A potentially related paper from Nobel prize winner Gary Becker, written in 1991 in the Journal of Political Economy. He proposed that some restaurants might not raise prices even when they are full and have long lines. The basic theory is that the demand for a good may be tied to the perceived popularity.

I haven't fully made the connection between Becker and the closing of upper decks, since the Marlins aren't like the popular seafood restaurant in Palo Alto Becker describes with lines out the door. However, the enjoyment of going to a game may be linked to how full the stadium is and how the team is perceived to be just like how I perceive a restaurant might be related to how crowded it is.

h/t to the International Journal of Sports Finance

Bookmark and Share

Wednesday, July 13, 2011

Netflix price discimination

Undoubtedly Netflix was losing money on its unlimited DVD by mail deal, selling the package below market costs to grow the company's customer base.
from the International Business Times

Netflix announced it was raising its prices for receiving DVD and using the streaming service by 60%. What Netflix appears to be doing (based on their blog) is trying to further price discriminate against those who want streaming movies and those who want mailed DVD. They have created a new DVD only plan, so they can further separate people with different preferences for DVDs or streaming movies. It was likely at first important to build customers so people can identify which type of person they are, I would have thought I would go more streaming, but my wife and I watch mostly DVDs due to the selection.

I'm also guessing that many Netflix customers myself included pay little attention to their bill. It's likely that many people won't change their plan, but by offering a low cost option for either streaming or DVDs they can maintain the thrifty people.

Hopefully, I'll remember to change my plan.
Bookmark and Share

Tuesday, July 12, 2011

Where Will The Immigrants Come From if Not Mexico

In short, US immigrants will be more African and much less Hispanic 15 or 20 years for now.
Hatton and Williamson (2011)

The linked article that appeared in the journal World Development cites that currently in the US 41% of immigrants are from Latin America and the Caribbean and 6% from sub-Saharan Africa. Countries with more children and lower economic growths rates in the past have seen higher rates of immigration. Since Latin America has lower birth rates and higher income growth than sub-Saharan Africa they predict that African immigration will increase faster. Their model predicts sub-Saharan African immigrants will make up 15% of US immigrants in 20 years, while Latin America/Caribbean will drop to 33%, the rest of the world will stay about the same.

Bookmark and Share

Monday, July 11, 2011

Silver Spring Econ: In the Long Run Pier 1 is Dead

Pier 1 in dowtown Silver Spring is closing (see Silver Spring Singular). One of the many signs advertising going out of business sales says "Lost our Lease". My econ intuition says this is a textbook case of when a business might decide to shut down.

In econ 101, we call a lease on the building a fixed cost, since Pier 1 will have to pay the rent until the end of the lease regardless if it is open or closed.

So supposed not including the lease that Silver Spring Pier 1 makes $10,000 a month in profit. It would continue to stay open.

If the lease costs $15,000 a month, then the store is losing $5,000 a month (15-10 =5). However, losing 5,000 a month is better than having an empty store and losing $10,000 a month to pay the rent.

So my guess is that Pier 1 lost its lease because they chose not renew it. Pier 1 likely stayed open for a while (economists call this the short run) even though it was losing money since it had fixed costs. In the long run Pier 1 decided to close since it couldn't make a profit after fixed costs (so in the long run it would shut down).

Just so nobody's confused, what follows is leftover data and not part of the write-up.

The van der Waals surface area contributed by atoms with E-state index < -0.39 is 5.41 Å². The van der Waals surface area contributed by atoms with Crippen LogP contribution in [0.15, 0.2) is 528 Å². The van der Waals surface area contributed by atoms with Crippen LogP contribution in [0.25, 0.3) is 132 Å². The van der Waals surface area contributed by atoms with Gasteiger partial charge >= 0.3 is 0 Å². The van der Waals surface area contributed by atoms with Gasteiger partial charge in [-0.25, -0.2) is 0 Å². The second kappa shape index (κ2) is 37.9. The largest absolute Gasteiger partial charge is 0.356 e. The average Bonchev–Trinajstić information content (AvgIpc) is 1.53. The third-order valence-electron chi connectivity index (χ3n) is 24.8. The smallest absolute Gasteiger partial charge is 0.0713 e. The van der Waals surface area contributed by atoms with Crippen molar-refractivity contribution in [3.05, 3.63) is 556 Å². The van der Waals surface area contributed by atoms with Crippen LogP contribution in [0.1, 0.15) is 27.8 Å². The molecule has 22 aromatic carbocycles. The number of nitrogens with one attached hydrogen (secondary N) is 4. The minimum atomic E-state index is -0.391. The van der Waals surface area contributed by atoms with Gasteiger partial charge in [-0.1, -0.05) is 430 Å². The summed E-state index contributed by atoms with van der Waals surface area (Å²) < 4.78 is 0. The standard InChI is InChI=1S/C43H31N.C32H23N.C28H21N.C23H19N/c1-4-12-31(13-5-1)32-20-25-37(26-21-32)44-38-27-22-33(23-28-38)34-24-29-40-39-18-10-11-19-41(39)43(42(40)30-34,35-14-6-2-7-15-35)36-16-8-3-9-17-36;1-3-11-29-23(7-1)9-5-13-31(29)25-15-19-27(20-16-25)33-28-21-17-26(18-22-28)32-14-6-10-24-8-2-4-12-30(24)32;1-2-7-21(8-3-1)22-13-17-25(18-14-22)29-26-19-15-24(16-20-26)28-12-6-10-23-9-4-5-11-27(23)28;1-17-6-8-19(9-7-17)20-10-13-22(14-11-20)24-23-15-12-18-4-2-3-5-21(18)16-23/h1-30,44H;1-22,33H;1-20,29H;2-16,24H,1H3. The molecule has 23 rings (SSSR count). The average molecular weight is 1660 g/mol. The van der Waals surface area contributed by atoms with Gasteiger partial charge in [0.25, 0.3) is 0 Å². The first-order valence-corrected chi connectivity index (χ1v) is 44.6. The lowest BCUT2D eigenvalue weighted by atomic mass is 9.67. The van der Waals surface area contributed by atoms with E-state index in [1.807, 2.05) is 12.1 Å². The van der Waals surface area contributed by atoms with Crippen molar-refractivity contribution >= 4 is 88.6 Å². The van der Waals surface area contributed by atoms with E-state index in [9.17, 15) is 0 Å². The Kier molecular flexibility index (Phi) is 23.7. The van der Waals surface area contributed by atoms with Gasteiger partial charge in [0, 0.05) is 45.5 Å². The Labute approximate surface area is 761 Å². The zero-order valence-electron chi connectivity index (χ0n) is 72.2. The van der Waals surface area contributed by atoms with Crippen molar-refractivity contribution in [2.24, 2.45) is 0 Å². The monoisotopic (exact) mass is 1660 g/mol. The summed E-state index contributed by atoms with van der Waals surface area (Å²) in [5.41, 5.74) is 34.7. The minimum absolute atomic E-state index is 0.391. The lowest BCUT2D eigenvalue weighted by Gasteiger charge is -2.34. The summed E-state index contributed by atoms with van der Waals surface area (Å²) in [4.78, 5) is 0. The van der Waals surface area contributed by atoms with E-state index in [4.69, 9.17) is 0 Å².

Bookmark and Share

Wednesday, July 6, 2011

Trends in Mexican Migration

Mr. Massey said, referring to illegal traffic. “For the first time in 60 years, the net traffic has gone to zero and is probably a little bit negative."
from the NY Times

You have a number of contributing factors, increased border security, which has raised the cost of an illegal crossing from the US to Mexico from a few hundred to a few thousand dollars. The US economy doesn't have as much demand for Mexican labor particularly in construction. The drug wars make crossing even more dangerous. Opportunities for education and income are much higher in Mexico than they were 15-20 years ago. The linked article is a good read, and covers the main topics.

Also worth pointing out is that earlier research by Massey showed that in the late 1990s almost half of migrants returned to Mexico in two years. In short many Mexicans came to the US for only a short time with plans to return. One of my papers found that these Mexicans once they returned were about as good at finding jobs as those who had never left Mexico, so leaving doesn't seem to hurt people too much (see here)

Bookmark and Share

Tuesday, July 5, 2011

How Working Papers Work or Don't in Economics

Before economists publish papers they often write a working paper. The paper is a rough draft that hasn't usually been through a formal review process although some more prestigious working paper series do review papers (NBER for example). In economics since it can take anywhere from one to many years to get a paper published once it is submitted, economists use their working paper to get their research distributed.

Berk Ozer from the World Bank suggests that economists might be releasing working papers too soon in this blog post, making a bad first impression. From the comments of the post and the post overall, I wonder if the profession wouldn't be well served by a better working paper site. On the site people could post feedback on papers, economists could post updated papers, and write notes about the paper. People could follow a paper and find out when it was published. As an added bonus the system could create and update bibliographies.

Of course this would be a public good, but maybe it is something that one of the working paper websites like SSRN or IDEAS could take on.

In the mean time, I will continue to post my working papers as part of Towson's working paper series. I also keep meaning to blog more about actual published articles, as the Ozer posts suggests blogs are often too quick to jump on interesting working paper results, before the papers have been vetted.

Bookmark and Share